The newest frontier is onsite advertising. Amazon clearly measures eGPV (see “Conversion Rate” under Rule #3), and every change Amazon embraces improves its eGPV. To this end, Amazon has been running a variety of online ads on its site for a few years now – including Amazon’s own pay-per-click advertising and third-party display ads. The thought of letting third-party sites advertise on your site, after you’ve spent so much money and worked so hard to get consumers to visit your site in the first place, might sound sacrilegious. But mark our words: This train has left the station. Onsite advertising represents a great opportunity to leverage manufacturer trade budgets to generate additional revenues for your onsite clicks. Companies like Hooklogic and Intent Media hope to be the BazaarVoice of onsite advertising and are already gaining traction with some of the biggest names in e-commerce.

Other Amazon best practices we admire:

Metrics-oriented culture. E-commerce is a low-margin business. To make a low-margin business work, Amazon has an incredibly metrics-oriented culture. Amazon isn’t the only one. Time and time again, the most successful e-commerce businesses we see share Amazon’s obsession with metrics. (We joke that it’s no surprise QuidSi’s CEO, Marc Lore, worked in a Wall Street risk-management group before becoming an e-commerce entrepreneur). Take this to heart. You just can't be successful as an online retailer if you're not similarly obsessed with metrics.  A/B test and optimize everything - every link, every call to action, every merchandising decision. As one successful eCommerce exec once told me, "If we don't have an A/B test going on, I get very grumpy."

Obsession with page-load times. It’s easy to be tempted to add JavaScript tags from different vendors to your Web pages to soup up the functionality on your site. But beware: These tags can slow down performance. And Amazon has long known that the faster your page-load time, the higher your conversion rates. In April 2010, Google took the step of incorporating page-load time into Google’s all-powerful Quality Score, which makes page-load times more important than ever.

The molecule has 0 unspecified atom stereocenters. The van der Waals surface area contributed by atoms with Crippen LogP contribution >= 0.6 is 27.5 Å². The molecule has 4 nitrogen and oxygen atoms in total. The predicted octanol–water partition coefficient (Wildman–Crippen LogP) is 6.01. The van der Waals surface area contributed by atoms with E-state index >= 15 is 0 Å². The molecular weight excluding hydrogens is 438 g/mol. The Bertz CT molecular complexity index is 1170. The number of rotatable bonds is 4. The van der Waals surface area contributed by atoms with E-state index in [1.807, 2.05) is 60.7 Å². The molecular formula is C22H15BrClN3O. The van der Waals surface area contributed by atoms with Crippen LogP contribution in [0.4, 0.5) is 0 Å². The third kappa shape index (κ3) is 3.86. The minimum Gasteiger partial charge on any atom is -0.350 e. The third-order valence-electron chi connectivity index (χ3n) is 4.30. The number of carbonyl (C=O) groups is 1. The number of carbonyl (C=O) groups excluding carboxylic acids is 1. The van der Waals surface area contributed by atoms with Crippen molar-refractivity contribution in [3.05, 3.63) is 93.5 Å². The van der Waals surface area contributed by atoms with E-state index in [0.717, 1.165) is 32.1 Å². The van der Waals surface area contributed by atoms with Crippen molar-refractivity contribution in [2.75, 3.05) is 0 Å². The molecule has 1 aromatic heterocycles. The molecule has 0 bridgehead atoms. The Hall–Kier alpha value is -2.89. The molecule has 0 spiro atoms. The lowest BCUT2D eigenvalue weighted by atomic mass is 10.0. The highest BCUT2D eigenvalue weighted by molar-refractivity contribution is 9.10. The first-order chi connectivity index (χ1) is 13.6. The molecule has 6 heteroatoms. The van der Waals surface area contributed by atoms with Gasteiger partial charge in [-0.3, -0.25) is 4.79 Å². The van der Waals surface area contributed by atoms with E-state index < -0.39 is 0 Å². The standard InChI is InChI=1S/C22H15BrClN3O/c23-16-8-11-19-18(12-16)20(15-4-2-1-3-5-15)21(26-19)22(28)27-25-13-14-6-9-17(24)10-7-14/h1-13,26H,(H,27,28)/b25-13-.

Keeping “fit.” Each workgroup in Amazon must build a “fitness function”, a customized equation that incorporates the most important metrics for a particular group. When computed, the fitness function creates a single “fitness number.” This is the number each group presents to Amazon CEO Jeff Bezos. And if this all-important number isn’t going “up and to the right” consistently, the group is in trouble. Each group’s fitness function has to be approved by Bezos, and sometimes it takes months (if not years) for groups to arrive at the right function.

Keep it simple. Amazon has maintained its innovative, startup culture partly by avoiding the temptation to build large teams to tackle big problems. Instead, the company typically takes a problem and divides it into bite-size pieces, assembling small teams to attack each part of the problem. The rule of thumb for the teams is that they should be “no bigger than you can feed with two pizzas.” Most often, this means a team of three developers, a product manager, perhaps a shared designer resource and a manager.

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Thursday, September 30, 2010

eCommerce Rule #7: Affiliates are risky. Don't let them pick your pocket.

Affiliates are third parties that charge a commission when a user clicks through a link on one of their sites to a merchant and subsequently completes a transaction (usually a purchase). On the face of it, affiliates look like a no-brainer—the more of them you can get, the better. But don’t be fooled. It’s the Wild West out there, and certain evil affiliates are looking to pick your pocket. You are better served having a very tightly controlled affiliate program, and you need to keep a close eye on affiliates for suspicious behavior. Here are three things to watch out for:

Everyone claims credit. As we discussed in Rule #6, consumers often visit a site multiple times before completing a purchase. The larger your affiliate program, the higher the chance that your average customer clicks on the links of more than one affiliate before converting (perhaps they visit the site of a traditional affiliate, and then an online-coupon site). Because affiliates get credit for a conversion even if it occurred several days, or weeks, after the user first clicked through the affiliate’s link, this means you might find yourself with multiple parties all claiming credit for the same conversion. A 5% commission for one affiliate is fine. But if you need to pay two or more affiliates the same commission rate, your costs can add up very quickly. To minimize this, you’re better off sticking with just one affiliate program (e.g., Commission Junction, Performix, etc).

Watch out for spyware and other scams. The most insidious affiliate ploys are scams like spyware or cookie-stuffing. Ben Edelman of Harvard Business School has a great report describing how some affiliates use pop-ups, pop-unders, IFRAMEs and other little-known industry mechanisms to trick a user’s browser into downloading an affiliate’s cookie for multiple merchants—even when the user hasn’t clicked on an actual affiliate link. When the user then goes to one of the soon-to-be-defrauded merchants and makes a purchase, the affiliate scammer’s cookie claims credit for the conversion.